The hits keep coming at 4th-tier, embattled law schools. The, ahem, unflattering articles in mainstream media continue. The student debt crisis has the attention of Congress and the White House. And Paul Campos at Inside the Law School Scam recently wrote:
I’ve heard from various sources that a certain fourth-tier law school is in fairly imminent danger of being shuttered by the central administration of the university where it’s located. It seems dropping the admissions bar to the floor and saturation email bombardments offering “scholarships” to anybody with a current LSAT score are falling well short of filling this fall’s class.
Would the ABA yank a law school’s accredidation?
But why would a law school close? One would think that as long as the federally-guaranteed student loan money keeps flowing, schools would keep operating, despite all the well-deserved criticism.
Applications to law schools (and to take the LSAT) are way down, even at the super-elite schools. So the 4th-tier-but ABA-accredited schools that have for years fought over the ~3.25 undergrad GPA/150s LSAT score applicants are now no doubt having some trouble finding those students. If 4T schools are forced to drop their standards further, it’s (I suppose) possible the ABA might refuse to maintain some schools’ accreditation. In states that require a JD from an accredited school for a law license, that might be the fatal blow.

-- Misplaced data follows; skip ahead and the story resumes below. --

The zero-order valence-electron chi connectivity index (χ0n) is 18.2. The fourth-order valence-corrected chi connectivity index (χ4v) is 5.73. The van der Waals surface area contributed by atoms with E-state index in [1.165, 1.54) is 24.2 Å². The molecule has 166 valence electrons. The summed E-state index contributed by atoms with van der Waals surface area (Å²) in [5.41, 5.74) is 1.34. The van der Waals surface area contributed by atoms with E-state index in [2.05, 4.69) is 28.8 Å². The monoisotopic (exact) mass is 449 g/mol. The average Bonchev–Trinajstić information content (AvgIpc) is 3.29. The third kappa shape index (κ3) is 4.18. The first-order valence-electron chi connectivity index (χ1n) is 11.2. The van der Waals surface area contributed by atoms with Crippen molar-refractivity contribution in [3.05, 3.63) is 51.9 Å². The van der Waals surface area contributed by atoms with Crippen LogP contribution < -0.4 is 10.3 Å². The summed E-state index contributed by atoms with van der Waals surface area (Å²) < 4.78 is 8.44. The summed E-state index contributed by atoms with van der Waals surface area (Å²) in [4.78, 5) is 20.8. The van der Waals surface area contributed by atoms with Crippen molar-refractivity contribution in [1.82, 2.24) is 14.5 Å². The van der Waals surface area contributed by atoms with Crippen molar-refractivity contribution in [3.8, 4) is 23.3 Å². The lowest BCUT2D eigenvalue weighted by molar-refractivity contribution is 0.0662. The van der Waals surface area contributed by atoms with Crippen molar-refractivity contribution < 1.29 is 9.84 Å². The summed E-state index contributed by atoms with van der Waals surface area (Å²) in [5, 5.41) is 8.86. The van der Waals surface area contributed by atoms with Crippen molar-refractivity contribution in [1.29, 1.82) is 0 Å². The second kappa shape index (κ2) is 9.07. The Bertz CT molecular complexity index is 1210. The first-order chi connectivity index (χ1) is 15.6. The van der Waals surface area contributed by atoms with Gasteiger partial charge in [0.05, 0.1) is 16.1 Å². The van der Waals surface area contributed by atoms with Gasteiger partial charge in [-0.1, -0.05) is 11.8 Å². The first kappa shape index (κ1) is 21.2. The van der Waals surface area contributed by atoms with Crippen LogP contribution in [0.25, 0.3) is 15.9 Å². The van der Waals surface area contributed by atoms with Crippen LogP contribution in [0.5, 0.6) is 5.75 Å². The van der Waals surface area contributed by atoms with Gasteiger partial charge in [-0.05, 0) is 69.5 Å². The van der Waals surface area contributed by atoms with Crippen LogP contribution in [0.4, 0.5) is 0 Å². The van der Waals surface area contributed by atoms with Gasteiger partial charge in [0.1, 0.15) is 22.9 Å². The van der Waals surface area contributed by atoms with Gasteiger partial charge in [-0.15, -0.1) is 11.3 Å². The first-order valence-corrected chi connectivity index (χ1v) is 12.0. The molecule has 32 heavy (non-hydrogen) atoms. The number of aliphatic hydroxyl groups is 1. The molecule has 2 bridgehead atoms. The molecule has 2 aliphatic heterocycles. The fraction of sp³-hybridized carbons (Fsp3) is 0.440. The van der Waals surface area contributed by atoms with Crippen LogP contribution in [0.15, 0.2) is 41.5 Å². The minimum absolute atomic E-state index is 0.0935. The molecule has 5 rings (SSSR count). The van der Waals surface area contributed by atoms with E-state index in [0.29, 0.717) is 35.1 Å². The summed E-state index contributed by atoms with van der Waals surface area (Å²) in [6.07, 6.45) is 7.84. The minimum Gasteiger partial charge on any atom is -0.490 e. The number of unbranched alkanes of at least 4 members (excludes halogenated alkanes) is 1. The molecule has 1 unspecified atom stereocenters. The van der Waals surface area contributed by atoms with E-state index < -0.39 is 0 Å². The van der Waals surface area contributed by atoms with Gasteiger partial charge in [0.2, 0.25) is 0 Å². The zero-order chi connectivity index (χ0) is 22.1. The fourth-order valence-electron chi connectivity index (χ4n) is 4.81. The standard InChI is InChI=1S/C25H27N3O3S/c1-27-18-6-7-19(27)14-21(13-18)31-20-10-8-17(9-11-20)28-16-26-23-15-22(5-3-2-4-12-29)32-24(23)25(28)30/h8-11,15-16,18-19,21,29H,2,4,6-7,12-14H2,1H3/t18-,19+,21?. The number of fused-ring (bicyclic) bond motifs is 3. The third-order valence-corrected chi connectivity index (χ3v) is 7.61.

How low will they go?
Universities might decide on their own to close their law schools, as Campos refers to above. While it’s hard for me to imagine a university killing a cash cow like its law school, perhaps there is a level to which some universities won’t stoop, as they fear the reputational damage to the university might mean more than the law school revenue stream.
Of course, law schools teetering on the precipice could always accept that the traditional approach to legal education is no longer sustainable for all but the wealthiest schools. One would think that a law school that feels the angel of death in the room would try almost anything to survive.
But in the insular, self-aggrandizing, echo-chamber of the law school, it’s entirely possible that decision-makers would rather close their doors than admit that a shot at survival requires fundamental change.